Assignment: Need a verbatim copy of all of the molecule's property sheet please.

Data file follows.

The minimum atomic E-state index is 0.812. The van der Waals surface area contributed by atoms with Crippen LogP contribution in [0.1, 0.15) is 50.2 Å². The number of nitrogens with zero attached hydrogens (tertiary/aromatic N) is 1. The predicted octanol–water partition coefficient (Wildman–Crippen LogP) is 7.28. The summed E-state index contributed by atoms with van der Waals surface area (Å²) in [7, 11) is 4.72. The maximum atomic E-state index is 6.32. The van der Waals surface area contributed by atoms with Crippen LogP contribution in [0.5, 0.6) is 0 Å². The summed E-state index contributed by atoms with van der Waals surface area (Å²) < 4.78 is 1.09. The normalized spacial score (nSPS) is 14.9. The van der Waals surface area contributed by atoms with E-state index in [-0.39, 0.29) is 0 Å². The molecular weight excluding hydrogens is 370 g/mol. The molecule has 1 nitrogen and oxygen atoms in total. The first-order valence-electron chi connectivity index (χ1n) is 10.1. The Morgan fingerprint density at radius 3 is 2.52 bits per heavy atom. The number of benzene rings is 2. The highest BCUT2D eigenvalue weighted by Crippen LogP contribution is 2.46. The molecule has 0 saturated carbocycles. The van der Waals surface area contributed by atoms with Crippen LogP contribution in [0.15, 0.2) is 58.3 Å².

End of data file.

The minimum atomic E-state index is 0.812. The van der Waals surface area contributed by atoms with Crippen LogP contribution in [0.1, 0.15) is 50.2 Å². The number of nitrogens with zero attached hydrogens (tertiary/aromatic N) is 1. The predicted octanol–water partition coefficient (Wildman–Crippen LogP) is 7.28. The summed E-state index contributed by atoms with van der Waals surface area (Å²) in [7, 11) is 4.72. The maximum atomic E-state index is 6.32. The van der Waals surface area contributed by atoms with Crippen LogP contribution in [0.5, 0.6) is 0 Å². The summed E-state index contributed by atoms with van der Waals surface area (Å²) < 4.78 is 1.09. The normalized spacial score (nSPS) is 14.9. The van der Waals surface area contributed by atoms with E-state index in [-0.39, 0.29) is 0 Å². The molecular weight excluding hydrogens is 370 g/mol. The molecule has 1 nitrogen and oxygen atoms in total. The first-order valence-electron chi connectivity index (χ1n) is 10.1. The Morgan fingerprint density at radius 3 is 2.52 bits per heavy atom. The number of benzene rings is 2. The highest BCUT2D eigenvalue weighted by Crippen LogP contribution is 2.46. The molecule has 0 saturated carbocycles. The van der Waals surface area contributed by atoms with Crippen LogP contribution in [0.15, 0.2) is 58.3 Å².